Failure in filling job vacancies: After having promised to provide jobs and unemployment allowance of Rs 2,000, the State government is now providing unemployment allowance worth just Rs 1,000 to a few graduates. At the time of the State’s bifurcation, the Kamalanathan Committee found that there were 1,42,000 job vacancies across departments. Till now, only 20,000 vacancies have been filled while only one DSC notification has been issued. On the other side, the AP Public Services Commission is taking random decisions on conducting examinations and altering the exam syllabus. The Commission failed in conducting the TET exam, where over five lakh aspirants appeared.

Woes of Contract & Outsourcing employees: In Telugu Desam Party's (TDP) 2014 election manifesto, it promised to regularize the 60,000 Contract and 1.5 lakh Outsourcing employees. The State government formed a sub-committee with four ministers on the regularization issue. The subcommittee stated that the regularization of Contract employees was not Constitutional as per the 2/94 Act and that the Supreme Court ruling on the matter was a roadblock. Thereafter, the regularization issue has been shelved. The Supreme Court ruled that all the eligible candidates are lawfully qualified to be regularized. The Contract employees in departments like medical health, education, municipal administration and revenue demand equal pay for equal work, job security and regularization. Over 1,60,000 employees demand the abolition of CPS and reinstatement of the Old Pension Scheme.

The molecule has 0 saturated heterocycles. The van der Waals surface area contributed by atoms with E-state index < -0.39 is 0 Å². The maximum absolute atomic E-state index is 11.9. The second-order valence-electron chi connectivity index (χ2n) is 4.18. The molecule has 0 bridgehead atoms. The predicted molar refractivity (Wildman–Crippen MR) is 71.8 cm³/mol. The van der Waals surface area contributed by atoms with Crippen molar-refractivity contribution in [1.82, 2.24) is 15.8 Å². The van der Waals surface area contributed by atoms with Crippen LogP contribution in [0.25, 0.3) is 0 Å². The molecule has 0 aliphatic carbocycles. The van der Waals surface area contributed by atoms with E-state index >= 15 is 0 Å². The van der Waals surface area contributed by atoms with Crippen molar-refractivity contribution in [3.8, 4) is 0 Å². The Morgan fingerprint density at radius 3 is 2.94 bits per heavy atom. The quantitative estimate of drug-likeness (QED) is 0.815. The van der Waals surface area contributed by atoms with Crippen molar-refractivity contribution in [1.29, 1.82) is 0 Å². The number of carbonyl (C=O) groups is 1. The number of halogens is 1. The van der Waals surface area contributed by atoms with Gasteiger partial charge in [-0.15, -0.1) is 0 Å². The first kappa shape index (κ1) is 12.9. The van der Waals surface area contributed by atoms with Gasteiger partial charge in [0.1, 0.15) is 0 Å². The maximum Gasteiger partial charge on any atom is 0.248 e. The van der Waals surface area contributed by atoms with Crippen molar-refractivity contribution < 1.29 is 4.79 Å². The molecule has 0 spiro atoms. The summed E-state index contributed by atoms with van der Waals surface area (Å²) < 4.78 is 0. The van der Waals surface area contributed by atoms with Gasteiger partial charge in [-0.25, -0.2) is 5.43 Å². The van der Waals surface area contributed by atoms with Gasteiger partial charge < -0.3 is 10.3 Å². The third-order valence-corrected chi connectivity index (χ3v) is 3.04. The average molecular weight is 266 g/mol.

Corporatization of Education & Health: Like nowhere in India, Corporatization of Education & Health has taken place on an unprecedented scale in Andhra Pradesh. The Corporatization process began in 1995 in erstwhile AP. Of the 70 lakh children studying across 60 schools, 45 per cent go to private and corporate institutions. In the last four years, the privatization process has been intensified in the State. A law has been made for setting up private universities. Lands at cheap rates have been allotted to private universities like VIT, Amrutha and SRM. In the private universities to be set up in Amaravati, fee reimbursement and reservations are not applicable. The State government failed to tone up the functioning of universities, colleges and schools across the State. While at least one lakh children are dropping out of school every year, enough measures to strengthen the operations of government hospitals and primary health centres are not being taken.